Tonight I'll be hanging with PBS as they start their new series: Colonial House. This is the third PBS reality series dealing with life during a specific period of history. It started with The 1900 House, in which a modern (The year was 1999) family of five lived for three months in a house and environment that recreated life one hundred years earlier. There were rules for authenticity, but a diary room (more like a closet) somewhere in the house where you could vent your 20th century frustrations.
Several years later PBS produced another series called Frontier House. This time it was a five-month project with three separate families recreating life in the Montana Territory in the year 1883. One family moved into a pre-existing cabin. A second family had their partially completed and the third -- a man and his father -- had to build it from scratch. This was another extremely fascinating series, because each family came from widely different backgrounds. The first family was quite affluent in present-day America. The family broke the rules right and left, and then couldn't understand it when they received the final "report" showing that in all likelihood, they would not have survived the first winter on the frontier. The second family adjusted to the rules more easily than the first, but when the five months were over, the parents split. The third family (the young man got married during the five month series, at which point his bride arrived and his father left) fared the best and had the most optimistic outlook on the experience. All agreed, though, that it was very difficult.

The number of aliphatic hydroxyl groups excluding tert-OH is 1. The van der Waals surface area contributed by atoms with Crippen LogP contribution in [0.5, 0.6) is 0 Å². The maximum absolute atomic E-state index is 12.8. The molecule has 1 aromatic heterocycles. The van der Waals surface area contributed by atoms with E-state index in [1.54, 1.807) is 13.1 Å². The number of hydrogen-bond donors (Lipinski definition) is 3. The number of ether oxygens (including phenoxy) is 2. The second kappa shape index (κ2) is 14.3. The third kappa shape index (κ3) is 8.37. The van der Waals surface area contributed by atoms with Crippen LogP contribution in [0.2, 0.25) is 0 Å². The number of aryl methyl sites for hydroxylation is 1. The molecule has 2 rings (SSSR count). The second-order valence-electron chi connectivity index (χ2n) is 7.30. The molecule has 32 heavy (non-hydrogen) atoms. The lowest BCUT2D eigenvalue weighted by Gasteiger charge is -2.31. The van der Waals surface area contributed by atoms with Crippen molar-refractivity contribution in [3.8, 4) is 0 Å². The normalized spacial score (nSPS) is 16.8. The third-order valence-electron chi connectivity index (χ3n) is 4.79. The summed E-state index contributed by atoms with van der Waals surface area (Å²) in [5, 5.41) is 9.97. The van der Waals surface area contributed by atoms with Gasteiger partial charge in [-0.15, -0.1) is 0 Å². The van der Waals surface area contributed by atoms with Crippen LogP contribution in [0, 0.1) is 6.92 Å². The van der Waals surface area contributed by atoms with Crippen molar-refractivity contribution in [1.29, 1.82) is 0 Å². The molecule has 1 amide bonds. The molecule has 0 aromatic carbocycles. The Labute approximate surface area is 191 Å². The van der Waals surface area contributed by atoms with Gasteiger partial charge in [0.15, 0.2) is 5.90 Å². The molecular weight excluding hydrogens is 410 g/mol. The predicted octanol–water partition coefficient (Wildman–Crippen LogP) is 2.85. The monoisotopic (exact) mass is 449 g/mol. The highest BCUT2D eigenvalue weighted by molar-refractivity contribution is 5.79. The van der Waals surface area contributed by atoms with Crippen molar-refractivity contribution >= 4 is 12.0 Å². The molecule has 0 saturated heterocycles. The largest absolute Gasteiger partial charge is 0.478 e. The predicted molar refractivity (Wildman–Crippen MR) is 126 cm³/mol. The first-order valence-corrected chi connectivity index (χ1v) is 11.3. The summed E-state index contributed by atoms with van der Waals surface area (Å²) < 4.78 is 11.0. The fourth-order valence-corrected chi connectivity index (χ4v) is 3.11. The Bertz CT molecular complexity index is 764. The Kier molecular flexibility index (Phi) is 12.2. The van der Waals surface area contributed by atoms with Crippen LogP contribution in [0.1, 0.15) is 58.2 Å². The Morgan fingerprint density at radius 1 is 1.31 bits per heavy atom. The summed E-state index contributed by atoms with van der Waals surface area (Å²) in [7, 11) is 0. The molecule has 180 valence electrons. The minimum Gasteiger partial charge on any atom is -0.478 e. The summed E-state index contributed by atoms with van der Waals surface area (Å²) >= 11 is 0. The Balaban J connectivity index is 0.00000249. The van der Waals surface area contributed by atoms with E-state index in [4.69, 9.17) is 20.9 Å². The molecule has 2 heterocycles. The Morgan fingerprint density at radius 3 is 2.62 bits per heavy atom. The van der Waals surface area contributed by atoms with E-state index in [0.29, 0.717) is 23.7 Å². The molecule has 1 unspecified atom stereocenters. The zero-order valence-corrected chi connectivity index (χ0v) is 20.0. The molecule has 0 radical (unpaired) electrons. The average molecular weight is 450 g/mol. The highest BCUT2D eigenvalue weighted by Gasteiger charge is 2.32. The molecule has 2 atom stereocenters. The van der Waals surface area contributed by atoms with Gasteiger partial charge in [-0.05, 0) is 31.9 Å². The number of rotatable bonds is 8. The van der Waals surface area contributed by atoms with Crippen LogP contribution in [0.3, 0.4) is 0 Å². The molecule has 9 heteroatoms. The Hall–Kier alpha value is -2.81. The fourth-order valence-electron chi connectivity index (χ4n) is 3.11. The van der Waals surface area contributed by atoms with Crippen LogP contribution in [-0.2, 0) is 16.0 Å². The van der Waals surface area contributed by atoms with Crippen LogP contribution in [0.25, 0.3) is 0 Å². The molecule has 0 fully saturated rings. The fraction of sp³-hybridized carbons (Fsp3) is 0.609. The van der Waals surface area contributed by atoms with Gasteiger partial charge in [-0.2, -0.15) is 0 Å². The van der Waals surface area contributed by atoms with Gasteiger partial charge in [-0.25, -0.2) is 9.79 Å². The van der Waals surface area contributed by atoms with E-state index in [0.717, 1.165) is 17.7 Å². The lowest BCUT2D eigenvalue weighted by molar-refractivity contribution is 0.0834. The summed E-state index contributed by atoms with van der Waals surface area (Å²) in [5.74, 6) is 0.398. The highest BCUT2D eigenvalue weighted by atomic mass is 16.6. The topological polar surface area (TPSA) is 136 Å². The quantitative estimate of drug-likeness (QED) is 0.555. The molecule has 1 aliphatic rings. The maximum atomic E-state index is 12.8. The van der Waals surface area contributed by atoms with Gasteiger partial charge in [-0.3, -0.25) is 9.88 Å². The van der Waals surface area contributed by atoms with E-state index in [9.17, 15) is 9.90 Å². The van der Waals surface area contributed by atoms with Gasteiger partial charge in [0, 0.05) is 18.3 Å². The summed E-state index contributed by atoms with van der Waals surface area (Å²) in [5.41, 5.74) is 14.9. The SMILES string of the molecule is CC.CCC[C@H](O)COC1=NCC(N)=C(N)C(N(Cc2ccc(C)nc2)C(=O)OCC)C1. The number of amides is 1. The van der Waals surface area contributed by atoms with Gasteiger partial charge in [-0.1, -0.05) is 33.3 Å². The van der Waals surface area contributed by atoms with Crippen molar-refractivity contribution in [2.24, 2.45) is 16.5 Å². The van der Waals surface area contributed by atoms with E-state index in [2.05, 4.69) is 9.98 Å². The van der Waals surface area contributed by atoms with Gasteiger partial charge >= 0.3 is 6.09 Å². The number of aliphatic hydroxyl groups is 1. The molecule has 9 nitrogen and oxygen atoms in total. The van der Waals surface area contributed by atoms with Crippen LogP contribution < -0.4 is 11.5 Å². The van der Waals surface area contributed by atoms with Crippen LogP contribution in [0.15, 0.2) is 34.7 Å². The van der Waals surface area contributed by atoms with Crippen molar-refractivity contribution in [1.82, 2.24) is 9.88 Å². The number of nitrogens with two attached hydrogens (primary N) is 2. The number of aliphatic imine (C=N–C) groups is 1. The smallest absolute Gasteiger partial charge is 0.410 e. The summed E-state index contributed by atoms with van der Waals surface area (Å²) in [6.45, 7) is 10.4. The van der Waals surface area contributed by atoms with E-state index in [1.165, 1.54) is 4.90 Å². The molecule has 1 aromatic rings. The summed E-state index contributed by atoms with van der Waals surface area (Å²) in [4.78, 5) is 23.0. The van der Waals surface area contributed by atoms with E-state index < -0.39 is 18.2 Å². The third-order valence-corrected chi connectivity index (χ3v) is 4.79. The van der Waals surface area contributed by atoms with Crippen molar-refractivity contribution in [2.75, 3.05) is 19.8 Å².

Tonight we begin Colonial Life in the year 1628. There are five houses and twenty seven participants (including two dogs). Tonight's Episode: A New World, Harsh Reality. From TV-Guide Online:
Time travelers from the 21st century start a 17th-century colony in coastal Maine from scratch (almost) in this four-part series. As it opens, it's 1628 and 25 men, women and children are sailing for the colony they'll call home for five months. It's cold and damp on-board, but they'll have to get used to that. They'll also have to get used to illness, having to go to the bathroom in the woods and dealing with Native Americans. And they must get used to backbreaking work ("Every minute," moans one woman -- and she's the governor's wife). It must be smart work, too. "We must get beyond just surviving the day," admits the governor, and that means planting maize. But soon a tragedy hits and the colonists lose their focus.